6. Programmes: A programme is the sum total of goals, policies, procedures, rules, task etc., For example, new product development may be cited as a major programme while promotional campaign may be cited as  a supporting programme.
  7. Budget: No plan is feasible without a budget allocated to it. A budget is a numberised programme and more of a control device. Revenue budgets, expense budgets, production budgets to name a few.
  8. Zero base budget: This kind of budget does not take into account the previous year’s performance record or budget but treats every progarmme afresh and starts working from ground up.

Importance of Planning:-

  • Planning increases the organization's ability to adapt to future eventualities: The future is generally uncertain and things are likely to change with the passage of time. The uncertainty is augmented with an increase in the time dimension. With such a rise in uncertainty there is generally a corresponding increase in the alternative courses of action from which a selection must be made. It provides a systematic approach to the consideration of such future uncertainties and eventualities and the planning of activities in terms of what is likely to happen.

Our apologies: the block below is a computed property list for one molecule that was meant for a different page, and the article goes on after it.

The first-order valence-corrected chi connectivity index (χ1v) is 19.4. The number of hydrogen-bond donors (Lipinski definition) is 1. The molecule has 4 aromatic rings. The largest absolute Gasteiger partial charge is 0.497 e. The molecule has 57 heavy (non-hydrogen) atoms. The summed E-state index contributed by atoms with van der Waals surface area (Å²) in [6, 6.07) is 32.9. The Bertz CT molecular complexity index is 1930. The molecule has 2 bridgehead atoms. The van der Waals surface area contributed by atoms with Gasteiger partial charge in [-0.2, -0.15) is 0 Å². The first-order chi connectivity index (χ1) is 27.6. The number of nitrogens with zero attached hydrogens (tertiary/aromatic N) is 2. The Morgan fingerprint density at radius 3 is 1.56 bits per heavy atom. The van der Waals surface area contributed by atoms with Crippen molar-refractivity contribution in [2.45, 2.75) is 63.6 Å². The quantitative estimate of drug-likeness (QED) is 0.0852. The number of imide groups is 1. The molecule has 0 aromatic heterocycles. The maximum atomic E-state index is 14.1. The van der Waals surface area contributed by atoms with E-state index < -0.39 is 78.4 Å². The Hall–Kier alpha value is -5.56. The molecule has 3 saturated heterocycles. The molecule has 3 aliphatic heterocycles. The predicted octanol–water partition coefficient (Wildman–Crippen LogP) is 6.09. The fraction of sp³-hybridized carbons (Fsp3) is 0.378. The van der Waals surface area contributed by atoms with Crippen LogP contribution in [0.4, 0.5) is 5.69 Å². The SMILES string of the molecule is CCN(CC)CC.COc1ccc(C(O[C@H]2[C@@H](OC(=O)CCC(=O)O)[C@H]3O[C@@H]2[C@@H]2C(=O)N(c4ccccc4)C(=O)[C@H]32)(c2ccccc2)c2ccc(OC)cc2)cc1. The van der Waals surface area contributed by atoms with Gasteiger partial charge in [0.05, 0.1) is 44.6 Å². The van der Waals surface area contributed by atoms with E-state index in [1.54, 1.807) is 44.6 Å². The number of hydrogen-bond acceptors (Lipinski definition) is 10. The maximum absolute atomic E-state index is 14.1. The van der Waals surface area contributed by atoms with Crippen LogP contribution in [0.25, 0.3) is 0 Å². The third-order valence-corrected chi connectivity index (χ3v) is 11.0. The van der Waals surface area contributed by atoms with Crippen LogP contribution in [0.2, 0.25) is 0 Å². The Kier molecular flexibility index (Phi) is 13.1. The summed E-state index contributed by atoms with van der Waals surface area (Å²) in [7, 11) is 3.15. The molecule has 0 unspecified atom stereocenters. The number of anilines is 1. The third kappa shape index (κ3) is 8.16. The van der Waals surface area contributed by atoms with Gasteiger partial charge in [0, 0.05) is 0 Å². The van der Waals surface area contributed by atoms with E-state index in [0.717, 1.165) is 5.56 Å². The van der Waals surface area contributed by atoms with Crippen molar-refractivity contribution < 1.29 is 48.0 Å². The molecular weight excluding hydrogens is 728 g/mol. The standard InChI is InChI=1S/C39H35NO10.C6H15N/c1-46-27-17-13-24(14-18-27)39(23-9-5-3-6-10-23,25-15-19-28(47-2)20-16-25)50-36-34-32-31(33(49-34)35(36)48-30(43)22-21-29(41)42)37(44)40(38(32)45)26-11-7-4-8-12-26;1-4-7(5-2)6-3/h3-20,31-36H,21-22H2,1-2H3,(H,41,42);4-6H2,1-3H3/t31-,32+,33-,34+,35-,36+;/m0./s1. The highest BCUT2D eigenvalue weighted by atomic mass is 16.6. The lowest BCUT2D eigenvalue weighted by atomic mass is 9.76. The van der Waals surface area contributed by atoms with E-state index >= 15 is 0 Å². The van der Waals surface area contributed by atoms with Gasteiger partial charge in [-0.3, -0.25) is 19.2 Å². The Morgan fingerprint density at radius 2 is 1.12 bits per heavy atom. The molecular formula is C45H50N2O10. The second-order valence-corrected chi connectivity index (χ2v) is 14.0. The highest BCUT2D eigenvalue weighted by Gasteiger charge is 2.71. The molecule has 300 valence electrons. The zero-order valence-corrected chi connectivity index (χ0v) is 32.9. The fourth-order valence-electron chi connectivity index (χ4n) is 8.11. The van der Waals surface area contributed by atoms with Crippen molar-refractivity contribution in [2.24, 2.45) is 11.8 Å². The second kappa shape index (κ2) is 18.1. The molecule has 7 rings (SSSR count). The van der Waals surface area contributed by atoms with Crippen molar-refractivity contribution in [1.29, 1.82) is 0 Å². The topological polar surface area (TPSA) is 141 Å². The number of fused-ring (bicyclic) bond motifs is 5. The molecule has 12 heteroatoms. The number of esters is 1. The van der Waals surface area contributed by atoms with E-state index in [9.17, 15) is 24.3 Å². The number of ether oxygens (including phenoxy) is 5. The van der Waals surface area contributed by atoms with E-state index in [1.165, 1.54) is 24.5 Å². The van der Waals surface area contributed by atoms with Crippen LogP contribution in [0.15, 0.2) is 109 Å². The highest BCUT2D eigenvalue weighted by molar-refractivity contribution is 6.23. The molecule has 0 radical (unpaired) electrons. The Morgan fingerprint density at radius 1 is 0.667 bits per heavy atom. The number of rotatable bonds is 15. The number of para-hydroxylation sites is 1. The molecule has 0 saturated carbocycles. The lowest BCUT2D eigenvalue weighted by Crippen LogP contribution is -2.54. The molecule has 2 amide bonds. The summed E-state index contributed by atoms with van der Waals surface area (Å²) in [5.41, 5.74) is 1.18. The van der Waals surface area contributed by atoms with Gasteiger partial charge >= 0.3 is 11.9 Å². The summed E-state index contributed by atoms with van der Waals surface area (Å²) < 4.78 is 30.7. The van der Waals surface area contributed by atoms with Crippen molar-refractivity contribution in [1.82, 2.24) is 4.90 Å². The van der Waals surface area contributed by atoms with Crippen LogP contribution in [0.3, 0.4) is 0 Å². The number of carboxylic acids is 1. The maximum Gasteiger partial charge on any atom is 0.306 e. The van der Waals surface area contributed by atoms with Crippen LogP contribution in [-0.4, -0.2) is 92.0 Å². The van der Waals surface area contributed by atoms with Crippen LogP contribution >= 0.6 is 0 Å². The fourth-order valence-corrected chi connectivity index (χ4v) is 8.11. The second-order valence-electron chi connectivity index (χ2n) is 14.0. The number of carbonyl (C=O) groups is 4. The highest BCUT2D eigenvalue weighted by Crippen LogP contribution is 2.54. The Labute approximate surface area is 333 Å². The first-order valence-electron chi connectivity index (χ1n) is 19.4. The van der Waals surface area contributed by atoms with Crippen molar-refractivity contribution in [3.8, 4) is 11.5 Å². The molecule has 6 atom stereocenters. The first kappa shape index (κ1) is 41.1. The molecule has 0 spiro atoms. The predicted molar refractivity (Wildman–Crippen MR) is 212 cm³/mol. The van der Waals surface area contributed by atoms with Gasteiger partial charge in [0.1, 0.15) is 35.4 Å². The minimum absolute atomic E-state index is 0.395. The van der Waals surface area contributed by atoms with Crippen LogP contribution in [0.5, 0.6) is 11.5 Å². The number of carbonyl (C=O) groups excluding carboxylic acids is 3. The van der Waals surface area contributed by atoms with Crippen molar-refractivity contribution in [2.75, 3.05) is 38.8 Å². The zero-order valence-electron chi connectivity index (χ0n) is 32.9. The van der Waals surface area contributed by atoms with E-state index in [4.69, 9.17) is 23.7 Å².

• Planning helps crystallize objectives: The first step in planning is to fix objectives which will give direction to the activities to be performed. This step focuses attention on the iesults desired. A proper definition and integration of overall and departmental objectives would result in more co-ordinated inter-departmental activities and a greater chance of attaining the overall objectives.
  • Planning ensures a relatedness among decisions: A crystallization of objectives as mentioned above would lead to a relatedness among the decisions which would otherwise have been random. Decisions of the managers are related to each other and ultimately towards the goals or objectives of the enterprise. Creativity and innovation of individuals is thus harnessed towards a more effective management of the company.